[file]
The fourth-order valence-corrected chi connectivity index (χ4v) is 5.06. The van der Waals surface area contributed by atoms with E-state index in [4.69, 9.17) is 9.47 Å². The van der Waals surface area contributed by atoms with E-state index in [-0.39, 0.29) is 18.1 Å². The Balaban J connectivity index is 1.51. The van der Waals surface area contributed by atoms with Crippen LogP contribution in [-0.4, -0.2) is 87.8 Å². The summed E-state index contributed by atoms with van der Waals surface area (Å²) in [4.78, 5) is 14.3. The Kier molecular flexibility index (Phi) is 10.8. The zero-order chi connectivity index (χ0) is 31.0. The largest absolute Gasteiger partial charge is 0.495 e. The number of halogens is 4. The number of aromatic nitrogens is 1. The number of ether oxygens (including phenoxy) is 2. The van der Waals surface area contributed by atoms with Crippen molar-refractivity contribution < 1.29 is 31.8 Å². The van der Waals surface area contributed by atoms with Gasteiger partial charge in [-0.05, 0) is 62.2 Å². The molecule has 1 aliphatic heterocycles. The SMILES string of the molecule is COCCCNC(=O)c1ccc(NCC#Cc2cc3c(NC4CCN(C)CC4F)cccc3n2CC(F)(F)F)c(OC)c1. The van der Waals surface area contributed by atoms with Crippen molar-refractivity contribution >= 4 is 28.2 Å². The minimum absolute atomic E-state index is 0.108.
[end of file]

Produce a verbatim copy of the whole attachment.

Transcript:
The fourth-order valence-corrected chi connectivity index (χ4v) is 5.06. The van der Waals surface area contributed by atoms with E-state index in [4.69, 9.17) is 9.47 Å². The van der Waals surface area contributed by atoms with E-state index in [-0.39, 0.29) is 18.1 Å². The Balaban J connectivity index is 1.51. The van der Waals surface area contributed by atoms with Crippen LogP contribution in [-0.4, -0.2) is 87.8 Å². The summed E-state index contributed by atoms with van der Waals surface area (Å²) in [4.78, 5) is 14.3. The Kier molecular flexibility index (Phi) is 10.8. The zero-order chi connectivity index (χ0) is 31.0. The largest absolute Gasteiger partial charge is 0.495 e. The number of halogens is 4. The number of aromatic nitrogens is 1. The number of ether oxygens (including phenoxy) is 2. The van der Waals surface area contributed by atoms with Crippen molar-refractivity contribution < 1.29 is 31.8 Å². The van der Waals surface area contributed by atoms with Gasteiger partial charge in [-0.05, 0) is 62.2 Å². The molecule has 1 aliphatic heterocycles. The SMILES string of the molecule is COCCCNC(=O)c1ccc(NCC#Cc2cc3c(NC4CCN(C)CC4F)cccc3n2CC(F)(F)F)c(OC)c1. The van der Waals surface area contributed by atoms with Crippen molar-refractivity contribution >= 4 is 28.2 Å². The minimum absolute atomic E-state index is 0.108.